4. The Extra-Nucleolar 5S rDNA

The 5S rDNA is much shorter and far less complex within its tandem array structure in comparison with the 45S rDNA. The 5S rDNA consists of a highly conserved sequence of about 120 bp coding for the 5S rRNA and including following functional elements: Box A, IE, Box C [28]. This transcribed sequence is separated at both of its ends from other transcriptional units by a highly variable non-transcribed spacer (NTS; Figure 1b). The participation of 5S rRNA on the ribosome structure is shown on Figure 1c. The 5S rRNA enhances protein synthesis by stabilizing the ribosomal structure and the peptidyl transferase activity, and potentially transmits and coordinates functional centres of the ribosome [29,30]. Two ways for visualization of 5S rDNA sites in silico on linkage groups (LGs) utilizing genomic data and employing methods of molecular cytogenetics on chromosomes are shown in Figure 2. More examples of in silico visualization of 5S rDNA on LGs are in the Supplementary Materials Figures S1–S4.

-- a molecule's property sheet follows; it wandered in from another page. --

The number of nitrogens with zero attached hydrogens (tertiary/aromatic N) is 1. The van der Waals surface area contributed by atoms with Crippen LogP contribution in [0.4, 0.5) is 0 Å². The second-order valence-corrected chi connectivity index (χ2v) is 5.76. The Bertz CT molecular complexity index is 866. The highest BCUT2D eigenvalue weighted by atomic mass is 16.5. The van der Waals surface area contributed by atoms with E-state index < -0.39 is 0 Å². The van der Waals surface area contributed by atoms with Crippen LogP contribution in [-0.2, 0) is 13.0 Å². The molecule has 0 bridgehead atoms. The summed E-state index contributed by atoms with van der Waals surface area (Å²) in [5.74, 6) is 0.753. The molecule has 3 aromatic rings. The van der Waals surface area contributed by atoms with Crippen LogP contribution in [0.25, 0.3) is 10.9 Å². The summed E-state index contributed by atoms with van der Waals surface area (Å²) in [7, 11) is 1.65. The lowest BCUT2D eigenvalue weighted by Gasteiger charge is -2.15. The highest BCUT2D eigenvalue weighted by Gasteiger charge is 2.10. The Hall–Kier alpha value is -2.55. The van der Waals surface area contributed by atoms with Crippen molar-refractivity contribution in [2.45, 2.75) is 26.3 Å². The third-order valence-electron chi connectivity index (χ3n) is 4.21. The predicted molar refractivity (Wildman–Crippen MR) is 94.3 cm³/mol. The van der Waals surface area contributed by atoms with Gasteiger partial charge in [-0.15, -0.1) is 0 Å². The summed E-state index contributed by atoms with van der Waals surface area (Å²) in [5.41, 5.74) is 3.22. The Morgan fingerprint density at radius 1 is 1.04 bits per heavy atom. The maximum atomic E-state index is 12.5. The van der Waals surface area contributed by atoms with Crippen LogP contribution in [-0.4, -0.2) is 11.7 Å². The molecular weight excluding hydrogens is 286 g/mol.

Two tissue and developmentally specific types of 5S rDNA exist in lower vertebrates, namely the somatic and the oocytes-specific ones. In fish, the oocyte type is lost during development completely (e.g., [31]). Whereas in a frog, it is lost largely [32]. The oocyte repeat comprises a 120 bp oocyte-type 5S rRNA gene placed within the few hundred bp long native AT-rich flanks, whereas the somatic repeat, i.e., a similar 120 bp somatic-type 5S rRNA gene is placed within native GC-rich flanks [33]. Instability of the oocyte 5S rRNA gene transcription complex contributes to the inactivation of the oocyte 5S rRNA gene during embryogenesis [34].
Moreover, in bony and cartilaginous fish, two types of co-occurring 5S rDNA can be distinguished. These probably paralogous type I and II were described in bony fish [35,36] and in elasmobranchs [28]. These types differ by the length and the sequence of their NTS region whereby the longer version is designated as type II [28]. Three functional variants of 5S rRNA genes exist in all life stages of common sea urchin Paracentrotus lividus [37]. Systematic study of 5S rDNA sequence diversity in 97 metazoan species [38] describe several paralogous 5S rDNA sequences in 58 of the examined organisms and a flexible genome organization of 5S rDNA in animals. This study also describes three different types of termination signals and variable distances between the coding regions and the typical termination signal. Importantly, a consensus sequence and secondary structure of metazoan 5S rRNA is presented in this study [38], which can be very useful in more detailed future studies of both 5S rDNA and rRNA.

5. Copy Number Really Matters